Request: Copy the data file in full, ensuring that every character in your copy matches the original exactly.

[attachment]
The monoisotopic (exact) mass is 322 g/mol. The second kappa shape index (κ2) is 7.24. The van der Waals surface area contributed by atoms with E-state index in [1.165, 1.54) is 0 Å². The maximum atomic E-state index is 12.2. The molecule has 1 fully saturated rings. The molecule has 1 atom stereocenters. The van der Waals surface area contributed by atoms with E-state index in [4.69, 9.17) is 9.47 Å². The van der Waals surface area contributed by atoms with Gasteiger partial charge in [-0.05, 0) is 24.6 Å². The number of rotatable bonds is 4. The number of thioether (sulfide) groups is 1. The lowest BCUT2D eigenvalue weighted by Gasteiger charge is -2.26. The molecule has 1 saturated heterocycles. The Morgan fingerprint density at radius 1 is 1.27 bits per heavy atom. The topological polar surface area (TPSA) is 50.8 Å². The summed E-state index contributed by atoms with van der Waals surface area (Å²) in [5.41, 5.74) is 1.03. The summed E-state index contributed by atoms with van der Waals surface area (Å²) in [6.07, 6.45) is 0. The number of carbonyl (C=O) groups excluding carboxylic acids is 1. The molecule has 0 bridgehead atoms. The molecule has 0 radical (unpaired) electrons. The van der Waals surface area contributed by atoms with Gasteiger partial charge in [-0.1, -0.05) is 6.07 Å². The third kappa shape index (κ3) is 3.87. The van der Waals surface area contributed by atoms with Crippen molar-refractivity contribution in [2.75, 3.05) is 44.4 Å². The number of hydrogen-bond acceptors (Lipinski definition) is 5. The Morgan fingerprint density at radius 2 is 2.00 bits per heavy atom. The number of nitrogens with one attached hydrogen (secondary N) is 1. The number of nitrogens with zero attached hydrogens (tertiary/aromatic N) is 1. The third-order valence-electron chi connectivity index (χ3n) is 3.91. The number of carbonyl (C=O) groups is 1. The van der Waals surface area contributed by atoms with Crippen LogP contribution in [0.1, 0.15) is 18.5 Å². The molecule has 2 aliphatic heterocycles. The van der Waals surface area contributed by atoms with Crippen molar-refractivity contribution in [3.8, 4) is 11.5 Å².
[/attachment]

The monoisotopic (exact) mass is 322 g/mol. The second kappa shape index (κ2) is 7.24. The van der Waals surface area contributed by atoms with E-state index in [1.165, 1.54) is 0 Å². The maximum atomic E-state index is 12.2. The molecule has 1 fully saturated rings. The molecule has 1 atom stereocenters. The van der Waals surface area contributed by atoms with E-state index in [4.69, 9.17) is 9.47 Å². The van der Waals surface area contributed by atoms with Gasteiger partial charge in [-0.05, 0) is 24.6 Å². The number of rotatable bonds is 4. The number of thioether (sulfide) groups is 1. The lowest BCUT2D eigenvalue weighted by Gasteiger charge is -2.26. The molecule has 1 saturated heterocycles. The Morgan fingerprint density at radius 1 is 1.27 bits per heavy atom. The topological polar surface area (TPSA) is 50.8 Å². The summed E-state index contributed by atoms with van der Waals surface area (Å²) in [5.41, 5.74) is 1.03. The summed E-state index contributed by atoms with van der Waals surface area (Å²) in [6.07, 6.45) is 0. The number of carbonyl (C=O) groups excluding carboxylic acids is 1. The molecule has 0 bridgehead atoms. The molecule has 0 radical (unpaired) electrons. The van der Waals surface area contributed by atoms with Gasteiger partial charge in [-0.1, -0.05) is 6.07 Å². The third kappa shape index (κ3) is 3.87. The van der Waals surface area contributed by atoms with Crippen molar-refractivity contribution in [2.75, 3.05) is 44.4 Å². The number of hydrogen-bond acceptors (Lipinski definition) is 5. The Morgan fingerprint density at radius 2 is 2.00 bits per heavy atom. The number of nitrogens with one attached hydrogen (secondary N) is 1. The number of nitrogens with zero attached hydrogens (tertiary/aromatic N) is 1. The third-order valence-electron chi connectivity index (χ3n) is 3.91. The number of carbonyl (C=O) groups is 1. The van der Waals surface area contributed by atoms with Crippen LogP contribution in [0.1, 0.15) is 18.5 Å². The molecule has 2 aliphatic heterocycles. The van der Waals surface area contributed by atoms with Crippen molar-refractivity contribution in [3.8, 4) is 11.5 Å².